A Teacher’s Guide to Using Social Media

Victor Notaro
2 min readFeb 8, 2023

The rise of social media has made it easy for people to connect with each other and has become a prevalent part of American life. According to a study conducted by Pew Research, over three-quarters of Americans use some form of online social media, and the numbers are even higher among teens and young adults.

For many educators, social media is a great way to connect with their students and colleagues. It can also help them develop a stronger network of contacts and provide a platform for their classes. However, for personal use, many teachers are drawn to it due to the fact that it allows them to connect with their friends and family members. Today, we’re going to be discussing how you can use social media proactively in your classroom.

Follow your local laws

Before you start using social media, make sure that you thoroughly understand the policies of your school or district. For instance, while it’s not allowed for students to access social media in school, it’s still okay to establish a classroom account that students can post on.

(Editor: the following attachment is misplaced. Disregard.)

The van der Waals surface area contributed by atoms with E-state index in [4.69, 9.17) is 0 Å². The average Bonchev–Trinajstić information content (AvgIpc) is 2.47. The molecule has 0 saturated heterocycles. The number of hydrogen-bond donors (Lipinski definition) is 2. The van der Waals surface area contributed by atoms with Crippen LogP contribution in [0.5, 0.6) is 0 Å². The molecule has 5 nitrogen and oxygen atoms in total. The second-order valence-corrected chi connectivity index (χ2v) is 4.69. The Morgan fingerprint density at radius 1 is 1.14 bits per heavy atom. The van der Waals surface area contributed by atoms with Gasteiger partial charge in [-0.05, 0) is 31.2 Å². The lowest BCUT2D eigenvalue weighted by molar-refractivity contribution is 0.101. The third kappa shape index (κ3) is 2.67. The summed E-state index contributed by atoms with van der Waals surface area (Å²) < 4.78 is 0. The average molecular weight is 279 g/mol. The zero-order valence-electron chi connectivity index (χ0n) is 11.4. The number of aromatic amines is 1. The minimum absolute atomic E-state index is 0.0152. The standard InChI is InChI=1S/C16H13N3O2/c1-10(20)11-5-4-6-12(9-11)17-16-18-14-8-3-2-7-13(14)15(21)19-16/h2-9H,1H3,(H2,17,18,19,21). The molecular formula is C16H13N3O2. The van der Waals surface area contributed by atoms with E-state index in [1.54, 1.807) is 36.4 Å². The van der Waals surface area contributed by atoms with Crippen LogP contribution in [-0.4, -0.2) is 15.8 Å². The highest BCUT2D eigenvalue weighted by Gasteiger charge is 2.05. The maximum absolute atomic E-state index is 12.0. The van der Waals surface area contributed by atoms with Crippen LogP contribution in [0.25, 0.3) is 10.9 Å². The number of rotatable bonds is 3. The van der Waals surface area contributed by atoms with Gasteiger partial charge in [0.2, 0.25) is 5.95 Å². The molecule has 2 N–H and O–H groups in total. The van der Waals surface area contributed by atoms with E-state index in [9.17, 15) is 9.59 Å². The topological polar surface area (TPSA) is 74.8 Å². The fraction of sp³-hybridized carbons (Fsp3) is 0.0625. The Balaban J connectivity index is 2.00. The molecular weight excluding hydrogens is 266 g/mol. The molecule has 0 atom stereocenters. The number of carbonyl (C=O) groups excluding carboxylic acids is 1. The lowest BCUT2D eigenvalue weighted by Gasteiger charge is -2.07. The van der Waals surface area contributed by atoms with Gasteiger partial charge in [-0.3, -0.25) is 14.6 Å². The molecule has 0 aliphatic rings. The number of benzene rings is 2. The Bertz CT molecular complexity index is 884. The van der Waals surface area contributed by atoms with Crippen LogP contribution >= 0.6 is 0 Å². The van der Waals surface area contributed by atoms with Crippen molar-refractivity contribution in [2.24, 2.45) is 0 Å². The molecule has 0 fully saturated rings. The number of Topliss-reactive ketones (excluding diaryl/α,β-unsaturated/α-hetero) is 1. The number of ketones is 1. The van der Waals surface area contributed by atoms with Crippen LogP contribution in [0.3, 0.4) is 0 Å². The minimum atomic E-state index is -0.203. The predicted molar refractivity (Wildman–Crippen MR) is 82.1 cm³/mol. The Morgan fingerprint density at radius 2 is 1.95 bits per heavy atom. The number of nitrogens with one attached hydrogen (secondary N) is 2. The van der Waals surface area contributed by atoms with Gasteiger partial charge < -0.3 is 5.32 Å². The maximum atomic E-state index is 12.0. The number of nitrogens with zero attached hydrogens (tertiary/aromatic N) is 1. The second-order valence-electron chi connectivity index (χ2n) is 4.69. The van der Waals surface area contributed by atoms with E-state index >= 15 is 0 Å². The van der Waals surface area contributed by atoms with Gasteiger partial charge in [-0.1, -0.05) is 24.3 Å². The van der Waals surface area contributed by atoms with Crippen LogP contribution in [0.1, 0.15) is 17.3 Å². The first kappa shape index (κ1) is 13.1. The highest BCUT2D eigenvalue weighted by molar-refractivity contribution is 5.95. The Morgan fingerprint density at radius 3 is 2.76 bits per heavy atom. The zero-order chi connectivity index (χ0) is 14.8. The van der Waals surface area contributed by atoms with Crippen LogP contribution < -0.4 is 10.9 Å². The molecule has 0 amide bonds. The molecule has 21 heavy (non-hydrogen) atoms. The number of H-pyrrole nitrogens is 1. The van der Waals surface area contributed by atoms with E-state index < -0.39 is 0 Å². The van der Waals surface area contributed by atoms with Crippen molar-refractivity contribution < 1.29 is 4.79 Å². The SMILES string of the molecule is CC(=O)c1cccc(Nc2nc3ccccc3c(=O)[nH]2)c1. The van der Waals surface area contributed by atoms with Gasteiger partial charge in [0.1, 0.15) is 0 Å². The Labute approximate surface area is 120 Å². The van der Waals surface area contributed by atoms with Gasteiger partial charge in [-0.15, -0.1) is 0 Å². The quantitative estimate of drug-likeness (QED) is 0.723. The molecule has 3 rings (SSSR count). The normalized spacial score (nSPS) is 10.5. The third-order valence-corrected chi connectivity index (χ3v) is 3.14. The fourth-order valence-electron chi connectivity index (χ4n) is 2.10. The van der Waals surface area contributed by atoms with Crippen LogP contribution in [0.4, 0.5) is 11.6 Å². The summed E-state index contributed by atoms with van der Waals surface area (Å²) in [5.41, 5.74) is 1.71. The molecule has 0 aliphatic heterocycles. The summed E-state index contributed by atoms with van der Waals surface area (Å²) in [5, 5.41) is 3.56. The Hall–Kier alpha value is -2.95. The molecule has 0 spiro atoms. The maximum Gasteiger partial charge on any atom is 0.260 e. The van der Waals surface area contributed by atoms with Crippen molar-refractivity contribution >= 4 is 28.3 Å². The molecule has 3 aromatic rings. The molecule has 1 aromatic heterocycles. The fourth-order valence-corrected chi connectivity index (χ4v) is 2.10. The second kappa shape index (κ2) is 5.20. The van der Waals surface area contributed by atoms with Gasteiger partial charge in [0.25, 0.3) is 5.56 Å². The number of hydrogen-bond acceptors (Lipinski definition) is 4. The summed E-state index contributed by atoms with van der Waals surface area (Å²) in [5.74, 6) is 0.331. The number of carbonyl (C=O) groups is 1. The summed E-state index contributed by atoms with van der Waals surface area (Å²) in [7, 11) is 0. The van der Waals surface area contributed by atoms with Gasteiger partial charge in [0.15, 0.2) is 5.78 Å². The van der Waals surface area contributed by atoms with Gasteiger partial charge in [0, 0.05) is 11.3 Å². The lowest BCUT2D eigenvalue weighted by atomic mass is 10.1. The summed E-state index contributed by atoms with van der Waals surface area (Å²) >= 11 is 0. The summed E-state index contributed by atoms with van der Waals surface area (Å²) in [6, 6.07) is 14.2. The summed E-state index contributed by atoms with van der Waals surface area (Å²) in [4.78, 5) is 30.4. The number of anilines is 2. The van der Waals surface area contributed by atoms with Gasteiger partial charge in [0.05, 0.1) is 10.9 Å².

Get the permission of your administrator

It’s important that you talk to your school’s administration about your plans and ideas. They’ll be able to help you avoid potential problems and ensure that the project goes smoothly. Also, ask them to help you if a student makes a mistake or if a parent raises concerns.

Communicate with parents

Make sure that the parents understand why you’re using social media and how it can benefit your students. Also, encourage them to participate in the project in a variety of ways. For example, they could bring up some meaningful conversations at home. If all else fails, create some alternatives for students with reluctant parents.

Establish (and hold) firm classroom boundaries

To develop classroom norms about social media, use the same approach that you would with face-to-face communication. Ask students to explore and discuss the various aspects of social media and its effects.

Protect your students’ privacy

You should never post student names, photos, or personal information without their permission. Your school can also provide you with permission slips that can be obtained from the students.

Be a role model

Be a positive role model and educate yourself about the various aspects of social media. Having a professional account and maintaining professional boundaries are also important. All communication should be done through the school’s official channels, such as email and the Learning Management System.

Originally published at http://victornotaro.com.



Victor Notaro

Victor Notaro is a corporate and commercial #banking professional. He has over 20 years of #financial services experience. http://victornotaro.com #Pittsburgh